Point out and discuss: The composition is organized around a stable upright triangle. The rail of the boat serves as the base of the triangle. The top of the flagstaff marks the apex of the triangle. The left leg of the triangle aligns the top of the flag with Washington’s face with the boat hook pushing ice out of the way. The right leg of the triangle runs from the top of the flag and aligns with the face, shoulder, and elbow of the soldier at the back of the boat. How does this composition and the depiction of motion support Leutze’s intentions?
Turn, Talk, and Report Back (Possible answers: The bunched flag flapping back in the breeze indicates the forward motion of the boat through the ice. The lines of the oars, boat hooks, and arms of the soldiers painted at various angles instill a sense of action and energy. While everyone on the boat seems to strain against the elements, including Monroe who struggles to keep the flag aloft, the towering Washington is a vision of calm resolve and stability—even though he stands on one leg in a rocking boat. As the highest figure in the boat, Washington maintains a position of honor and his alignment with the end of the flagstaff underscores his fortitude, courage, and leadership. The upright triangular composition likewise instills a sense of grounded stability and confidence. The balance and stability Washington expresses under the circumstances makes him appear even more heroic. The grounded triangular composition accentuates the moral purpose and rightness of the cause.)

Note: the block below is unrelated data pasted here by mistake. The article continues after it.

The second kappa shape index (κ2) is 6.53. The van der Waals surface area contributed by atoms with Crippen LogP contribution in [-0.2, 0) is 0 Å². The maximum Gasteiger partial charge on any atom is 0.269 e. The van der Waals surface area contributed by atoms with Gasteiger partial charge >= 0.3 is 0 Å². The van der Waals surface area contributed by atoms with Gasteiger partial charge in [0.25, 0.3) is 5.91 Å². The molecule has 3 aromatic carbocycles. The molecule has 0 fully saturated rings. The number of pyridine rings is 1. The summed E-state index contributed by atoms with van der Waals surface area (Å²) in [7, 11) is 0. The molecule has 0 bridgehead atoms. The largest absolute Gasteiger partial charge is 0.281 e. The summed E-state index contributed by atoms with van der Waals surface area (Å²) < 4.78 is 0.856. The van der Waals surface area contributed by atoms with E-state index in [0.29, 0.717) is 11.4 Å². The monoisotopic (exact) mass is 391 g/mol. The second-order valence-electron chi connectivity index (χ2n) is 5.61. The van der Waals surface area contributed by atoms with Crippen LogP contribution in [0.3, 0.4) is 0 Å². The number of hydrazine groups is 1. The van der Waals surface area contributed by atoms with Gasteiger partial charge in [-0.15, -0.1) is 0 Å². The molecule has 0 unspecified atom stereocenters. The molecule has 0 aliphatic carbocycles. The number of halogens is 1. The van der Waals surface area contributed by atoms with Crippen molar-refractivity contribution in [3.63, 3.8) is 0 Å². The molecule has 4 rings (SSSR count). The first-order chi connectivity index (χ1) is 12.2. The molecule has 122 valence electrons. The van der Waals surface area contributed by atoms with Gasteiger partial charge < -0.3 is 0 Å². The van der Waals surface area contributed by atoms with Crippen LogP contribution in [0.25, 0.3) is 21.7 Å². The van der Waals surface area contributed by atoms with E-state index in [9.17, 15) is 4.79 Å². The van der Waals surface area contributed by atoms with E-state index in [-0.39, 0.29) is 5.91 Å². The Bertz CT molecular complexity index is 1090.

Think Like an Artist
What matters more to you, factual accuracy or dramatic expression? Historical accuracy and artistic license are not an either-or proposition, rather they exist on a spectrum. As an artist you may have to decide where on that spectrum you are most comfortable.
Compare Leutze’s Washington Crossing the Delaware with the illustration Peter Fiore created for Lynne Cheney’s book When Washington Crossed the Delaware and Mort Kunstler’s painting Washington’s Crossing. These artists contend that their work is a historically accurate rendering of Washington’s crossing but these paintings show marked differences, for example note the boats. Fiore shows Washington on a Durham boat and Kunstler shows him crossing on a barge-like ferry. No matter how extensive the research and objective the findings, history is open to interpretation.